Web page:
Ransomware Attacks Have Surged by 40% Since 2022, Report Finds

Published on
28/06/2023 04:44 PM
Ransomware attacks surge

A recent report by Zscaler has revealed that ransomware attacks have increased by almost 40 per cent this year with the average ransom payment exceeding $100,000 in 2023. 

This year’s 2023 ThreatLabz Ransomware Report traced the ongoing increase in complex ransomware attacks and highlighted recent ransomware trends, including the targeting of public entities and organisations with cyber insurance, growth of ransomware-as-a-service (RaaS), and encryption-less extortion. 

Since April 2022, ThreatLabz has identified thefts of several terabytes of data as part of several successful ransomware attacks, which were then used to extort ransoms. 

The manufacturing sector remains the most targeted industry of all sectors, according to the report, accounting for 15 per cent of all ransomware attacks in 2023. I

It is followed by the services sector, which experienced approximately 12% of the total quantity of ransomware attacks last year.

A decreased barrier to entry 

The report comes weeks after the hacktivist group Cl0p was able to steal sensitive data from hundreds of companies around the world by exploiting a vulnerability in the file transfer software MoveIT. 

The evolution of ransomware has been characterised by the inverse relationship between attack sophistication and the barrier of entry for new cybercriminal groups.

The barrier of entry has decreased, while cyberattacks have grown in sophistication, due to the prevalence of RaaS, a model where threat actors sell their services on the dark web for 70 to 80 per cent of ransomware profits. 

This business model has continued to increase in popularity over the last few years as evidenced by the frequency of ransomware attacks, which increased by nearly 40% over the last year. 

“Ransomware-as-a-Service has contributed to a steady rise in sophisticated ransomware attacks,” said Deepen Desai, Global CISO and Head of Security Research ar Zscaler. 

Ransomware authors are increasingly staying under the radar by launching encryption-less attacks which involve large volumes of data exfiltration.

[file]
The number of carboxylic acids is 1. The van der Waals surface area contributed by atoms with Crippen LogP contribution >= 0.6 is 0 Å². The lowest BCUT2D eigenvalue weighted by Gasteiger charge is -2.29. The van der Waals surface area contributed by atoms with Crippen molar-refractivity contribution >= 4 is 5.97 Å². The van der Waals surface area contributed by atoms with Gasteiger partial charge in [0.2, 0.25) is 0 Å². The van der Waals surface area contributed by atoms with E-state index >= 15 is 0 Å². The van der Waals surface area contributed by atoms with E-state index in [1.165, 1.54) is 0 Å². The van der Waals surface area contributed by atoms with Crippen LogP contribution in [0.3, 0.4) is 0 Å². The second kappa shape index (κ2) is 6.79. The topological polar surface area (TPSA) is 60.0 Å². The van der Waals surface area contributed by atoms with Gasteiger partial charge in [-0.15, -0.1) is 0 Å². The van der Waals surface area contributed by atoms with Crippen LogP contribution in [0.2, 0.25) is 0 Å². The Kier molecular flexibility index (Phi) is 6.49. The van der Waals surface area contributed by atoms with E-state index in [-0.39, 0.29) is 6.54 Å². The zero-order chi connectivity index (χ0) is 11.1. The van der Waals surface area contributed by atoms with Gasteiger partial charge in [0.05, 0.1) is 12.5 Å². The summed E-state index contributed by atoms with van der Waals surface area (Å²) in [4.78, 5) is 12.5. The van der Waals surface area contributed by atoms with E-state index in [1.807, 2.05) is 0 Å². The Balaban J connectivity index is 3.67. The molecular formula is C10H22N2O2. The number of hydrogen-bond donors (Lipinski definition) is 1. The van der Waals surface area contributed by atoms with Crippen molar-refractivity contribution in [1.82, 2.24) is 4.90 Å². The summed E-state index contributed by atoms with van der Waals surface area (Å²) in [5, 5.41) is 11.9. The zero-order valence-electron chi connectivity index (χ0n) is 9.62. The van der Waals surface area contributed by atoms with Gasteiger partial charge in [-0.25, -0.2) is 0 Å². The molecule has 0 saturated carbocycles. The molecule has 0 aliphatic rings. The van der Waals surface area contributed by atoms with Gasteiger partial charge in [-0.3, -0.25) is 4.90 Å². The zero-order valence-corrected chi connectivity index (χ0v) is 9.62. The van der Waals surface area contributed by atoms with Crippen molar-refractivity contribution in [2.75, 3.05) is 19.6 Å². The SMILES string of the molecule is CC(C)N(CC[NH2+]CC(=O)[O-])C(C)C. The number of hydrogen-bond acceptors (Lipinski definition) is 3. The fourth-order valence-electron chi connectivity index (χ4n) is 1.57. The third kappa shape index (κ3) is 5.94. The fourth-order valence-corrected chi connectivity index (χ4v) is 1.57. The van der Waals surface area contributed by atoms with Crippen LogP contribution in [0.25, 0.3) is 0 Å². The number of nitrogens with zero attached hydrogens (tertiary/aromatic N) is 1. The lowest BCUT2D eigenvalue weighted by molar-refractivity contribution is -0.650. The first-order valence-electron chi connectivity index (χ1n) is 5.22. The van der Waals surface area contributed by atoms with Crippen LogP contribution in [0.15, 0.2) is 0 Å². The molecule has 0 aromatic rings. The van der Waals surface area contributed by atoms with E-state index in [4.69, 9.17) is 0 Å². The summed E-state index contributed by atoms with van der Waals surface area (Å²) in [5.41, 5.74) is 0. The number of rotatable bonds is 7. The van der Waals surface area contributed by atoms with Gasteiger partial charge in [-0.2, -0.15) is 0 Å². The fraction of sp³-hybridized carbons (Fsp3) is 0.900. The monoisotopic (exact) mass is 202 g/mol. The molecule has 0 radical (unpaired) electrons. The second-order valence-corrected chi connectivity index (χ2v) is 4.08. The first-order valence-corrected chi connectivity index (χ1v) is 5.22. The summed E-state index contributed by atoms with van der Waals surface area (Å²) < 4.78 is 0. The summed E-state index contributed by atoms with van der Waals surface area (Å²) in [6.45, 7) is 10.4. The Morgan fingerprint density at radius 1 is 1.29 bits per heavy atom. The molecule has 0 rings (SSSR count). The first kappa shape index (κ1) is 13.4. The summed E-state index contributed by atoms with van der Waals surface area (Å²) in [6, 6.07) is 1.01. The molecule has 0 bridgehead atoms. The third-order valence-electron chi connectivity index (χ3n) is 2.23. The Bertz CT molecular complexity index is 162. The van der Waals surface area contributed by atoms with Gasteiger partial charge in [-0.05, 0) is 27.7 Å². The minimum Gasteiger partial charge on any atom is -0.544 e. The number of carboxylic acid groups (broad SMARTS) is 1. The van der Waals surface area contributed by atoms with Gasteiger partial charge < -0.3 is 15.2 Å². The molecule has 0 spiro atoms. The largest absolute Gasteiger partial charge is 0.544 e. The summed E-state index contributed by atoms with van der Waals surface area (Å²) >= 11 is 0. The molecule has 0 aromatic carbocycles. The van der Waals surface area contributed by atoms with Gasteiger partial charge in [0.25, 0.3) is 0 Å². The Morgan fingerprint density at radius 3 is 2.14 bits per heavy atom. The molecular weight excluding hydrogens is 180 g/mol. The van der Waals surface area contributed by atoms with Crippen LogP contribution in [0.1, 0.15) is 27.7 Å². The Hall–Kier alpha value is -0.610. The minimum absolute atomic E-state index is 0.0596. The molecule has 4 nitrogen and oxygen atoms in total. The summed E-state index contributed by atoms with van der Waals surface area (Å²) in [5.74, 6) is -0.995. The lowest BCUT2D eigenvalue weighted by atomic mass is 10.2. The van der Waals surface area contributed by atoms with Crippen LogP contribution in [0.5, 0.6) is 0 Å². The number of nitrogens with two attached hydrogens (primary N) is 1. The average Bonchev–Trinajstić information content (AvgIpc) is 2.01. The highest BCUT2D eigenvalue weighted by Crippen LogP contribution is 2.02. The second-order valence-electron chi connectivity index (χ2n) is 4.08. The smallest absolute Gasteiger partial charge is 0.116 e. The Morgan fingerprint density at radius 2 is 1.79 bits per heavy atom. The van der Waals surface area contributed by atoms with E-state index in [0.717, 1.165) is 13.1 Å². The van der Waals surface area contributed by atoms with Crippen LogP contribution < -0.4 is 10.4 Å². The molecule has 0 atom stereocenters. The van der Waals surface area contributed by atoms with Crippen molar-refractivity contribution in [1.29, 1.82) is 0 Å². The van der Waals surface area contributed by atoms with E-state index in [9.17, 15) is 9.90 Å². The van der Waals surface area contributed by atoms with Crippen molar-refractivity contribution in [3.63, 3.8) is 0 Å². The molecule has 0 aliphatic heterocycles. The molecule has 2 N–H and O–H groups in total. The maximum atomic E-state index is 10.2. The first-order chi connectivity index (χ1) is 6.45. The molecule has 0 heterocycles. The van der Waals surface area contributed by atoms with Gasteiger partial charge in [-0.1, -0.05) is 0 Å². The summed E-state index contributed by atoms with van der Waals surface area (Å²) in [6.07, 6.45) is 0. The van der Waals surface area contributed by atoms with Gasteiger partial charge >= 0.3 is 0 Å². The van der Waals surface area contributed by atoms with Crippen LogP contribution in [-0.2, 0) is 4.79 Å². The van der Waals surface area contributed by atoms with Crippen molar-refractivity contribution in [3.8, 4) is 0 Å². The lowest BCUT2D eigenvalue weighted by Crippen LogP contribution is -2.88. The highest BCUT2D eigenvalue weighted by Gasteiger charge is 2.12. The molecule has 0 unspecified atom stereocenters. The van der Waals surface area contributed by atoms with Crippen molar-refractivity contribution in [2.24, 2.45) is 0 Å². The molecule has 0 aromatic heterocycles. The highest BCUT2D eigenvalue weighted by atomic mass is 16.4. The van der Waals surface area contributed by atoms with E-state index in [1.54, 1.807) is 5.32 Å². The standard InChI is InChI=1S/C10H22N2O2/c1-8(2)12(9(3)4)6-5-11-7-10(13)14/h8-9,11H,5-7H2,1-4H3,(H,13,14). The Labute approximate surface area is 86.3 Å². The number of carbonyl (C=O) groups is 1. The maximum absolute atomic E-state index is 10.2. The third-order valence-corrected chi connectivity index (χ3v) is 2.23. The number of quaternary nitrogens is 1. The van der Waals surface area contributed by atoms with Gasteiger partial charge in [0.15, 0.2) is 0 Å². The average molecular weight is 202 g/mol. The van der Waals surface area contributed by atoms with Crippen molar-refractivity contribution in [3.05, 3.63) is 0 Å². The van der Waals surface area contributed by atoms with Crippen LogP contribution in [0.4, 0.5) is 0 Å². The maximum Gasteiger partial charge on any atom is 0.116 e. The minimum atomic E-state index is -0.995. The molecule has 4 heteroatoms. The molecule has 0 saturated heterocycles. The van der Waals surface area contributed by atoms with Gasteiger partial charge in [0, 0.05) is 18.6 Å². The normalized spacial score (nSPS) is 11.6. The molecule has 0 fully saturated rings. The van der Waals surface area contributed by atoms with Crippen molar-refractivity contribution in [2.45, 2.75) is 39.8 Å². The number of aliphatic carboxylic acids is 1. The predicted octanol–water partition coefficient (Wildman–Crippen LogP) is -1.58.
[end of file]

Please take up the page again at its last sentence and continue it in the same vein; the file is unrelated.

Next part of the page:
Deepen Desai, Global CISO and Head of Security Research ar Zscaler

“Organisations must move away from using legacy point products and instead migrate to a fully integrated zero trust platform that minimizes their attack surface, prevents compromise, reduces the blast radius in the event of a successful attack, and prevents data exfiltration.”

Encryptionless extortion

One of the most noteworthy trends that aligned with the rise of ransomware has been the growth of encryptionless extortion  – where hackers prioritise data exfiltration over disruptive encryption methods. 

While this threat is affecting organisations around the world Zscaler found The United States was the most targeted country by double-extortion ransomware attacks, account 40 per cent of all victims last year. 

The following three countries combined, Canada, the United Kingdom, and Germany, had less than half of the attacks that targeted U.S. entities. 

The reason these types of attacks are popular is that after they encrypt the stolen data, attackers threaten to leak the data online to further increase the pressure on victims to pay.

 The increasing popularity of Encryptionless Extortion attacks, which skip over the process of encryption, employs the same tactic of threatening to leak victims’ data online if they don’t pay. 

This tactic results in faster and larger profits for ransomware gangs by eliminating software development cycles and decryption support. 

These attacks are also harder to detect and receive less attention from the authorities because they do not lock key files and systems or cause downtime associated with recovery.

Read Zscaler's full report here

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